Saturday, 8 May 2010

Electoral Reform? Don't bank on it.

Before the election, Nick Clegg was a nonentity. Then the media made a celeb out of him, and got all feverish in expectation that his TV appearances would boost the Libdem vote beyond any previous election results.
Did it happen?
No way.
Despite all his abundant TV time and the £3.5 million in illegal donations to his party, the Libdem vote remained very little changed. It is fair to say that if he had not had those grossly unfair advantages, the Libdem vote would have declined.
Here in Oxford East we were so swamped with Libdem leaflets we could hardly push our way out of the front door. They still didn't win.
Now the leader who has lost five seats for his party is being regarded as having the right to choose our next prime minister. What is fair or legal about that?
The Libdems have wavered and dithered about every policy for the past twenty years, remaining steadfast only in their blind allegiance to the EU and in the matter of electoral reform. The two propositions are, of course, contradictory. Why does it matter who sits in our Westminster parliament, if the Libdems are quite happy to give away all the powers of that parliament to Brussels? Why campaign to reform a puppet parliament?
But mere considerations of sense and logic will not deter the Libdems. They have long said they are in favour of electoral reform.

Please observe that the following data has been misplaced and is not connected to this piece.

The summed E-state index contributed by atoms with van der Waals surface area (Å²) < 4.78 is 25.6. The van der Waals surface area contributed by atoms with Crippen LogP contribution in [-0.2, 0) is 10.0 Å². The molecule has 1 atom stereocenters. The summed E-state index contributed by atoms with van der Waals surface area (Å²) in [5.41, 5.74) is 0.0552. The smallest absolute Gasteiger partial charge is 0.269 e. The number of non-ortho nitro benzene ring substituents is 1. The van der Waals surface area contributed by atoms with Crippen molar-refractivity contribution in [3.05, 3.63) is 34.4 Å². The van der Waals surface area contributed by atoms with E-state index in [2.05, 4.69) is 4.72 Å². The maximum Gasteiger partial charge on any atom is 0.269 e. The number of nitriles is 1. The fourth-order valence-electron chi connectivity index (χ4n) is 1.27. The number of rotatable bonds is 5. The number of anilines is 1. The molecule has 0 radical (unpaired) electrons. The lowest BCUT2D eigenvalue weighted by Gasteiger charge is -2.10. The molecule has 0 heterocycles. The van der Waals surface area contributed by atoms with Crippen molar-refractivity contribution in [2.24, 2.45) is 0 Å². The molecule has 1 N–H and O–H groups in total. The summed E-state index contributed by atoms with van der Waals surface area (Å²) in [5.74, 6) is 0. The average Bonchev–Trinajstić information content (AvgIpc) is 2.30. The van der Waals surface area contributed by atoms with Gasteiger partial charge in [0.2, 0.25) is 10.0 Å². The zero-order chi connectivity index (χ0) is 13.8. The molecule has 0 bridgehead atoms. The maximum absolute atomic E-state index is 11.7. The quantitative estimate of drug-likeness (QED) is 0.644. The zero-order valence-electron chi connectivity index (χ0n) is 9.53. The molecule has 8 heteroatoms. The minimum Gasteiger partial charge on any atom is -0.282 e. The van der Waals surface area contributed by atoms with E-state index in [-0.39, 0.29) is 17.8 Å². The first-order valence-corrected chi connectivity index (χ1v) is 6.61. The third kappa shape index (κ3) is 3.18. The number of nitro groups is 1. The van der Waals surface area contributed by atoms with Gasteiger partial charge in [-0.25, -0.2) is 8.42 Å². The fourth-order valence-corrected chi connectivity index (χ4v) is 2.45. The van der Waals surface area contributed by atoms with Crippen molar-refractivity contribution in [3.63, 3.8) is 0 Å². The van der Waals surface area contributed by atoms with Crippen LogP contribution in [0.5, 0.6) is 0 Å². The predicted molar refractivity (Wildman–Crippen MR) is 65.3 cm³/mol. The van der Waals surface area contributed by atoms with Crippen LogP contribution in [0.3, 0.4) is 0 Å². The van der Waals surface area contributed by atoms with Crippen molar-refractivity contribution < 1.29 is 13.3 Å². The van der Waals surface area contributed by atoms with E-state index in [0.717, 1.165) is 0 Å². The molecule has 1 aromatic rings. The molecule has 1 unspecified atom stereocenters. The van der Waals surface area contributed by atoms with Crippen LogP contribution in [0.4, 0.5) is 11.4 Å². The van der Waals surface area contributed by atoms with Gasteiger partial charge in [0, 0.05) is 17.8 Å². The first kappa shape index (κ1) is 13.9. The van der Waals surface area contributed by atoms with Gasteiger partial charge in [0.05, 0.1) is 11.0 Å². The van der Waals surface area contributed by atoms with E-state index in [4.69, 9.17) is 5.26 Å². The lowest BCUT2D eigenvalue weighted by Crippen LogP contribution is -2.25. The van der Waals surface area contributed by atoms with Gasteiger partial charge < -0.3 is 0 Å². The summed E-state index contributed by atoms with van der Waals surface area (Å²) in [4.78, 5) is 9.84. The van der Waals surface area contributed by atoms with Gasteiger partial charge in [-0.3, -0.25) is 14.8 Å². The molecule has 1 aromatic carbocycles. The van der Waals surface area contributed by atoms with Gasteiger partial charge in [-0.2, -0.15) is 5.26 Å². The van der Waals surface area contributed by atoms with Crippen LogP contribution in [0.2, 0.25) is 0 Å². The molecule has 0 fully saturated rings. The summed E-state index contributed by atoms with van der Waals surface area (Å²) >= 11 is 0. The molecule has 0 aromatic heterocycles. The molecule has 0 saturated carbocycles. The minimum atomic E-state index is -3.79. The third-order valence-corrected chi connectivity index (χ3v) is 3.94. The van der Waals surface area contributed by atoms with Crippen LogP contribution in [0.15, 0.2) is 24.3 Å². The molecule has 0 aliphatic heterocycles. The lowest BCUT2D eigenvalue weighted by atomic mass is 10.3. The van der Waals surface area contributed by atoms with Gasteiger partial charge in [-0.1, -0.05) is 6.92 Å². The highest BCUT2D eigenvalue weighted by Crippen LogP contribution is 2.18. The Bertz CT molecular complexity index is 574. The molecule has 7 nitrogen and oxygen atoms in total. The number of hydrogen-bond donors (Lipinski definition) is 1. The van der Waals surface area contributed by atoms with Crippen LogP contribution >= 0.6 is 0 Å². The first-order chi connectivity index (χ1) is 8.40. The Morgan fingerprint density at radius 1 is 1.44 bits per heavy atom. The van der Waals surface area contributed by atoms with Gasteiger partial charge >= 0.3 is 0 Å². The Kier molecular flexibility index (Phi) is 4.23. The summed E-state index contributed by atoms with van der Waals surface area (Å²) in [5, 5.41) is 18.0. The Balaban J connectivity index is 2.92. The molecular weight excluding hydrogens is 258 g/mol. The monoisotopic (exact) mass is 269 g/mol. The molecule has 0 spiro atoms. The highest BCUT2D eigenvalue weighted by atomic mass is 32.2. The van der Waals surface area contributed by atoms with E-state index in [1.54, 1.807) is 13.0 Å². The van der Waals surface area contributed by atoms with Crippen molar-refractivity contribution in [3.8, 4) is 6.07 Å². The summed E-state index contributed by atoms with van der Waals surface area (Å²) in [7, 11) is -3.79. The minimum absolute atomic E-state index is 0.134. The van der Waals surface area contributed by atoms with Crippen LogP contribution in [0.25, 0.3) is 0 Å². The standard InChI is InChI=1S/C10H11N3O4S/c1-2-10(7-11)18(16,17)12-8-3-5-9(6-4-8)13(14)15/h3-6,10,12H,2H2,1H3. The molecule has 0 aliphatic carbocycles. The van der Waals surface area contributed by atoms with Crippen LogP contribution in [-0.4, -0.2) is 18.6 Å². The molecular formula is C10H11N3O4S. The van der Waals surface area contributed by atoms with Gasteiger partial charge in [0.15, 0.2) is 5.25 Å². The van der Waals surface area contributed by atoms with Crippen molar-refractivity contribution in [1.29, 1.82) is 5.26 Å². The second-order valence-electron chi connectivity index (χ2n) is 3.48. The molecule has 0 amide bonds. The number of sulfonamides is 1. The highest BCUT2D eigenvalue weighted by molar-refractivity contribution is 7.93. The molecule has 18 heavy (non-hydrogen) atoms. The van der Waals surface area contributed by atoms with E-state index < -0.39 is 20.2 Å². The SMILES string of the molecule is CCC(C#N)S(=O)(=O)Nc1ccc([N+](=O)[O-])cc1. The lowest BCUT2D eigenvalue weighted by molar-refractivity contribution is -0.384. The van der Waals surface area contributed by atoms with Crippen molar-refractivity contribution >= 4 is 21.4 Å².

Will they use this opportunity to get it? To force it through at long last? I wouldn't bet on it. This afternoon there was a demonstration in London for proportional representation. Clegg responded with a woolly speech talking about "change" but committing himself to nothing. Typical.
To a Libdem, PR stands for Public Relations more often than Proportional Representation.
I would not be in the least surprised to see Nick and Dave get into bed with eachother. They are basically very similar, and could work together far more cosily than either of them would with Gordon Brown.

Party Seats Gain Loss Net Votes % +/-%

Conservative 305 100 3 +97 10,681,417 36.1 +3.8
Labour 258 3 94 -91 8,601,441 29.1 -6.2
Liberal Dem 57 8 13 -5 6,805,665 23.0 +1.0
UK IP 0 0 0 0 914,811 3.1 +0.9
Green 1 1 0 +1 284,566 1.0 -0.1


The Conservatives got 10 million votes and 300 seats. Labour got 8 million votes and 258 seats. UKIP got nearly a million votes and no seats. With proportional representation UKIP would now have about thirty MPs. What's the betting that the corrupt old parties will gang up together to prevent that from happening?

33,000 Conservative or Labour votes = 1 seat.
280,000 Green votes = 1 seat.
915,000 UKIP votes = no seats

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